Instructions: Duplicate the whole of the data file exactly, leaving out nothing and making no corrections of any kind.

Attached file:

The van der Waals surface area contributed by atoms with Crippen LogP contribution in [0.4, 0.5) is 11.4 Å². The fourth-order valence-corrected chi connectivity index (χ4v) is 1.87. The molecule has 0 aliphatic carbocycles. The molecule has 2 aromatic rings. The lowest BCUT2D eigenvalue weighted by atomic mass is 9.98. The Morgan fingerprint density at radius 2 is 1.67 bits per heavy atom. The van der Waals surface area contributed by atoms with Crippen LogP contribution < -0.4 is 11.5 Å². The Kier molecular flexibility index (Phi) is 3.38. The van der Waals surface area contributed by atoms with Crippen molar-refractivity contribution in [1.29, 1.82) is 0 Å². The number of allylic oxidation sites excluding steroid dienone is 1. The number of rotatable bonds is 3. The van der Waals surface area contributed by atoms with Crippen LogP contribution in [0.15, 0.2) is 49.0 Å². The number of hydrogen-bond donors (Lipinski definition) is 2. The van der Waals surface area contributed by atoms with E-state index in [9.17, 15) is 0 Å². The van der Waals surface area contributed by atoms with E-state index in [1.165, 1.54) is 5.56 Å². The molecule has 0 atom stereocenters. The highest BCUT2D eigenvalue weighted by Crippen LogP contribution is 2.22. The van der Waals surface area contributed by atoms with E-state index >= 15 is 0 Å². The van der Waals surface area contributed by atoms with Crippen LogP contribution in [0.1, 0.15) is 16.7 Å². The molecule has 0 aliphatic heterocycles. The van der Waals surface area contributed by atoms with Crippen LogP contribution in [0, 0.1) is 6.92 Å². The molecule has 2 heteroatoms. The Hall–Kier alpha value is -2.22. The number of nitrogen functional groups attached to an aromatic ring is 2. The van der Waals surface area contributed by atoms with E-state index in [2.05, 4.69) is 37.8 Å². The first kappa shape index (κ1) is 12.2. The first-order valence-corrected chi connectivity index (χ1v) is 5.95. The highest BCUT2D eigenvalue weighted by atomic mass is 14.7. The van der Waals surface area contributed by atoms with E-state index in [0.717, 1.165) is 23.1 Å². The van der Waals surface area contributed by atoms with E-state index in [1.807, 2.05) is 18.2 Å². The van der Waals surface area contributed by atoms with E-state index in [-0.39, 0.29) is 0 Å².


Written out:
The van der Waals surface area contributed by atoms with Crippen LogP contribution in [0.4, 0.5) is 11.4 Å². The fourth-order valence-corrected chi connectivity index (χ4v) is 1.87. The molecule has 0 aliphatic carbocycles. The molecule has 2 aromatic rings. The lowest BCUT2D eigenvalue weighted by atomic mass is 9.98. The Morgan fingerprint density at radius 2 is 1.67 bits per heavy atom. The van der Waals surface area contributed by atoms with Crippen LogP contribution < -0.4 is 11.5 Å². The Kier molecular flexibility index (Phi) is 3.38. The van der Waals surface area contributed by atoms with Crippen molar-refractivity contribution in [1.29, 1.82) is 0 Å². The number of allylic oxidation sites excluding steroid dienone is 1. The number of rotatable bonds is 3. The van der Waals surface area contributed by atoms with Crippen LogP contribution in [0.15, 0.2) is 49.0 Å². The number of hydrogen-bond donors (Lipinski definition) is 2. The van der Waals surface area contributed by atoms with E-state index in [9.17, 15) is 0 Å². The van der Waals surface area contributed by atoms with E-state index in [1.165, 1.54) is 5.56 Å². The molecule has 0 atom stereocenters. The highest BCUT2D eigenvalue weighted by Crippen LogP contribution is 2.22. The van der Waals surface area contributed by atoms with E-state index >= 15 is 0 Å². The van der Waals surface area contributed by atoms with Crippen LogP contribution in [0.1, 0.15) is 16.7 Å². The molecule has 0 aliphatic heterocycles. The van der Waals surface area contributed by atoms with Crippen LogP contribution in [0, 0.1) is 6.92 Å². The molecule has 2 heteroatoms. The Hall–Kier alpha value is -2.22. The number of nitrogen functional groups attached to an aromatic ring is 2. The van der Waals surface area contributed by atoms with E-state index in [2.05, 4.69) is 37.8 Å². The first kappa shape index (κ1) is 12.2. The first-order valence-corrected chi connectivity index (χ1v) is 5.95. The highest BCUT2D eigenvalue weighted by atomic mass is 14.7. The van der Waals surface area contributed by atoms with E-state index in [0.717, 1.165) is 23.1 Å². The van der Waals surface area contributed by atoms with E-state index in [1.807, 2.05) is 18.2 Å². The van der Waals surface area contributed by atoms with E-state index in [-0.39, 0.29) is 0 Å².